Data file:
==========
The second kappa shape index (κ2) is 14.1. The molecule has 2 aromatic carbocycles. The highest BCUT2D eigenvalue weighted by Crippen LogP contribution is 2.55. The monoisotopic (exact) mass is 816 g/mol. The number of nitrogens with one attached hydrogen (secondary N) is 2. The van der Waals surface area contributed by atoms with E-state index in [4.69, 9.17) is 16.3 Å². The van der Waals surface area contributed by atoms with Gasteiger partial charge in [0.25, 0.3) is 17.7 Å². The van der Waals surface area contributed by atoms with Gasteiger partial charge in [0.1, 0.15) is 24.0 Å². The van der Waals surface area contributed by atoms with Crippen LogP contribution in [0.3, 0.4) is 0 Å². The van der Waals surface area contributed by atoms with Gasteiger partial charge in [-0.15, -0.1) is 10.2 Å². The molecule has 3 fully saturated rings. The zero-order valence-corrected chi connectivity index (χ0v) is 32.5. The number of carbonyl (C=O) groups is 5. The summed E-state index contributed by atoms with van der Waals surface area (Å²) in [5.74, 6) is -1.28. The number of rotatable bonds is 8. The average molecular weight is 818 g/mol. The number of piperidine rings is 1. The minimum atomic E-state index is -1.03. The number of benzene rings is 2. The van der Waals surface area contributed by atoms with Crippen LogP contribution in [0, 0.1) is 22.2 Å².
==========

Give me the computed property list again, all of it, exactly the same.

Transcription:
The second kappa shape index (κ2) is 14.1. The molecule has 2 aromatic carbocycles. The highest BCUT2D eigenvalue weighted by Crippen LogP contribution is 2.55. The monoisotopic (exact) mass is 816 g/mol. The number of nitrogens with one attached hydrogen (secondary N) is 2. The van der Waals surface area contributed by atoms with E-state index in [4.69, 9.17) is 16.3 Å². The van der Waals surface area contributed by atoms with Gasteiger partial charge in [0.25, 0.3) is 17.7 Å². The van der Waals surface area contributed by atoms with Gasteiger partial charge in [0.1, 0.15) is 24.0 Å². The van der Waals surface area contributed by atoms with Crippen LogP contribution in [0.3, 0.4) is 0 Å². The van der Waals surface area contributed by atoms with Gasteiger partial charge in [-0.15, -0.1) is 10.2 Å². The molecule has 3 fully saturated rings. The zero-order valence-corrected chi connectivity index (χ0v) is 32.5. The number of carbonyl (C=O) groups is 5. The summed E-state index contributed by atoms with van der Waals surface area (Å²) in [5.74, 6) is -1.28. The number of rotatable bonds is 8. The average molecular weight is 818 g/mol. The number of piperidine rings is 1. The minimum atomic E-state index is -1.03. The number of benzene rings is 2. The van der Waals surface area contributed by atoms with Crippen LogP contribution in [0, 0.1) is 22.2 Å².